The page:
This paper demonstrates the negative effects of positive international knowledge spillovers on economic growth. In other words, we obtain the possibility that educational investment for human capital is crowded out under global economic growth. To this end, we assume the phenomenon of international knowledge spillover, effects of population growth on human capital accumulation, and non-unity intertemporal elasticity of substitution in an endogenous growth model along the lines developed by Arnold. This model comprises R&D activities along the lines proposed by Jones and human capital accumulation along the lines proposed by Uzawa and Lucas. The results show that even if international spillover increases, low-growth traps without human capital investment emerge in some cases, for example, an economy with a large intertemporal elasticity of substitution and a high population growth rate.

Keywords: R&D-based growth; human capital accumulation; international knowledge spillover

"Management Ability, Long-run Growth, and Poverty Traps" Top

This study establishes an R\&D-based growth model that includes the functional difference between labor and human capital in the production of goods. In our analysis, the human capital is used by the managers in the manufacturing process. Such an allocation of human capital yields three possible steady states: endogenous growth, poverty traps, and multiple equilibria. Economies are sorted into these steady states according to the endowments of labor, human capital, and knowledge. Thus, the obtained steady states explain some economic growth patterns, such as polarization and leapfrogging of economies.

Keywords: Management ability, R&D, multiple equilibria, poverty traps, long-run growth

"Polarization, Regime Switch and Economic Policies in the Process of Economic Development" Top

This study develops an eondogenous growth model that depicts the process of economic development, such as a regime switch from capital-accumulation-based growth to R&D-based growth and the phenomenon falling into poverty traps. Furthermore, we also obtained several  implications of economic policies, as follows. Interest rate subsidies promote economic welfare. Development aids through the provision of factor stocks such as capital and technology are ineffective for an economy to ride on a steady growth path. Promoting efficiency in goods production and/or R&D, on the other hand, is effective.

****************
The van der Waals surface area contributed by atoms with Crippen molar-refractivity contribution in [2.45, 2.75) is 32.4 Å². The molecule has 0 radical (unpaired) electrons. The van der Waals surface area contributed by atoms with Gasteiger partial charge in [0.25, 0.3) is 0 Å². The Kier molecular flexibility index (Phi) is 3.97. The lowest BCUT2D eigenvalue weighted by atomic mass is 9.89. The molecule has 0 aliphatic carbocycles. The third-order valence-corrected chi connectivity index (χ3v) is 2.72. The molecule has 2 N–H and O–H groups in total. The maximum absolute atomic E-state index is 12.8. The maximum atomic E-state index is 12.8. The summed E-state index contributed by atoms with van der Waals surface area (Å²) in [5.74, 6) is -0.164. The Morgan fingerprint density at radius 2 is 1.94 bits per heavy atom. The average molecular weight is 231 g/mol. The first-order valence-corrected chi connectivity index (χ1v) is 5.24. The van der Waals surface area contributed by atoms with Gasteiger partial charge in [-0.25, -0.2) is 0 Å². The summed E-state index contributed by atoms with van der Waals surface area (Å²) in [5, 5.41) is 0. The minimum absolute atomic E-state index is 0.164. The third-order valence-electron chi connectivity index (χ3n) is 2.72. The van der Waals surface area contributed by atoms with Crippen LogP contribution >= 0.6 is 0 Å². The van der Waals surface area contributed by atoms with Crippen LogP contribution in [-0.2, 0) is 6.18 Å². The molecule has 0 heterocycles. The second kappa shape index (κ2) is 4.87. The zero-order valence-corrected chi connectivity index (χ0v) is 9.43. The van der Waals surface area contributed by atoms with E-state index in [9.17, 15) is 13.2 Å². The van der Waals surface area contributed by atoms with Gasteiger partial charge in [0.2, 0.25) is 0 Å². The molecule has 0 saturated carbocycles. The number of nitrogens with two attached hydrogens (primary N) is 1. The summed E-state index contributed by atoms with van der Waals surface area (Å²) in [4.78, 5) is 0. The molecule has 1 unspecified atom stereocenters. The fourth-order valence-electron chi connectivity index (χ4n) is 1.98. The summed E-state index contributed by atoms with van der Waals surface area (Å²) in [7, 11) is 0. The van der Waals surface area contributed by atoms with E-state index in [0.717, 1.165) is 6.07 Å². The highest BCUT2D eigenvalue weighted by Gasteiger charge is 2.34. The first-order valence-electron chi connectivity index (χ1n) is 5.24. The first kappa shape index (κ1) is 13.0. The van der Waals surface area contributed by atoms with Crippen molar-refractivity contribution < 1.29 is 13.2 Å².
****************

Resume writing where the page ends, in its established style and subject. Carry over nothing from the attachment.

Keywords: Polarization of economies, R&D-based growth, poverty traps, regime switch of growth engine,  effectivity of economic policies

"Polarization, Catch up, and International Specialization in an Integrated Model of Human Capital Accumulation and R&D" Top

  The endogenous growth model has given a central role for long-run growth on knowledge. The present paper   develops an endogenous growth model with both non-embodied and embodied knowledge accumulations (respectively R&D activities and human capital accumulation), and international non-embodied knowledge spillover, and demonstrates the role of the knowledge on both autarky and international economies. In the autarky model, there exist two types of steady growth path; one is the growth path with positive educational investment, and the other is semi-endogenous no education trap. Opening up the model by introducing international knowledge spillover, the countries both in positive education may show some growth patterns such as catch up, polarization, and international specialization.

Keywords: R&D-based growth, human capital accumulation, international knowledge spillover

"Multiple Steady States and Indeterminacy in the Uzawa-Lucas Model with Educational Externalities"
This study attempts to endogenize educational efficiency, a critical exogenous parameter in the Uzawa--Lucas model, where human capital accumulation plays an important role in economic growth. Human capital accumulation is a puzzle; in addition to the broadly recognized positive spillover of human capital, educated human capital productivity occasionally shows a decreasing trend in the economic growth process (Jones 1995; Pritchett 2001). Incorporating these phenomena as educational externalities into the Uzawa-Lucas model, we analyze the properties of endogenous growth and stagnation. The model yields multiple steady states under intertemporal substitution elasticity larger than 1. The results reveal that a steady state with a higher growth rate demonstrates indeterminacy, and the selection of the steady states depends on expectation formation.

Keywords: Uzawa-Lucas model; Negative Growth Effects on Education; Educational externality; Local and global indeterminacy

"Luxury-based Growth" 


Assuming that there exists a preference for luxury goods and a knowledge spillover from luxury goods production to goods production, this paper constructs an endogenous economic growth model. The model predicts two steady states: one is a steady positive growth state with regard to luxury goods production, and the other is a zero growth state in the absence of luxury goods production. Thus, this study examines the polarization of economies based on luxury goods consumption.

Keywords: Luxury goods, endogenous growth, poverty traps